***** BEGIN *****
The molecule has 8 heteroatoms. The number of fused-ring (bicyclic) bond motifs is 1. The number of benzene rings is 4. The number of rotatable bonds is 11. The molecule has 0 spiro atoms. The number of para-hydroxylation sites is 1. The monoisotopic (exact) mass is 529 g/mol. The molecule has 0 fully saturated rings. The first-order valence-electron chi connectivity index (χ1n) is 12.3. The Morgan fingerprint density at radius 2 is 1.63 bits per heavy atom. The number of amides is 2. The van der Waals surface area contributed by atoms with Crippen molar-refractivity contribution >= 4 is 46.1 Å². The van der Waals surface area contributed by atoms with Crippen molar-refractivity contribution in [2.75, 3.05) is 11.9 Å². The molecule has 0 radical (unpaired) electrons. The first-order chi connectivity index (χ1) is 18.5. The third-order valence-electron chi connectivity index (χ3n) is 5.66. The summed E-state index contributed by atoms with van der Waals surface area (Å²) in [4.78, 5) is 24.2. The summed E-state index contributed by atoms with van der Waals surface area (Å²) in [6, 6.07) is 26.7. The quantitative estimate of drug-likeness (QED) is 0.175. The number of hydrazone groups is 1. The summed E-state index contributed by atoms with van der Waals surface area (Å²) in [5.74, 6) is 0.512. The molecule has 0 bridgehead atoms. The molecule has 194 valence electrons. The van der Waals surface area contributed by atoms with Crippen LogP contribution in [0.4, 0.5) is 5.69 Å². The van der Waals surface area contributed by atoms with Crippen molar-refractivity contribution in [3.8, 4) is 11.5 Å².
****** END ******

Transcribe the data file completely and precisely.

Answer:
The molecule has 8 heteroatoms. The number of fused-ring (bicyclic) bond motifs is 1. The number of benzene rings is 4. The number of rotatable bonds is 11. The molecule has 0 spiro atoms. The number of para-hydroxylation sites is 1. The monoisotopic (exact) mass is 529 g/mol. The molecule has 0 fully saturated rings. The first-order valence-electron chi connectivity index (χ1n) is 12.3. The Morgan fingerprint density at radius 2 is 1.63 bits per heavy atom. The number of amides is 2. The van der Waals surface area contributed by atoms with Crippen molar-refractivity contribution >= 4 is 46.1 Å². The van der Waals surface area contributed by atoms with Crippen molar-refractivity contribution in [2.75, 3.05) is 11.9 Å². The molecule has 0 radical (unpaired) electrons. The first-order chi connectivity index (χ1) is 18.5. The third-order valence-electron chi connectivity index (χ3n) is 5.66. The summed E-state index contributed by atoms with van der Waals surface area (Å²) in [4.78, 5) is 24.2. The summed E-state index contributed by atoms with van der Waals surface area (Å²) in [6, 6.07) is 26.7. The quantitative estimate of drug-likeness (QED) is 0.175. The number of hydrazone groups is 1. The summed E-state index contributed by atoms with van der Waals surface area (Å²) in [5.74, 6) is 0.512. The molecule has 0 bridgehead atoms. The molecule has 194 valence electrons. The van der Waals surface area contributed by atoms with Crippen LogP contribution in [0.4, 0.5) is 5.69 Å². The van der Waals surface area contributed by atoms with Crippen molar-refractivity contribution in [3.8, 4) is 11.5 Å².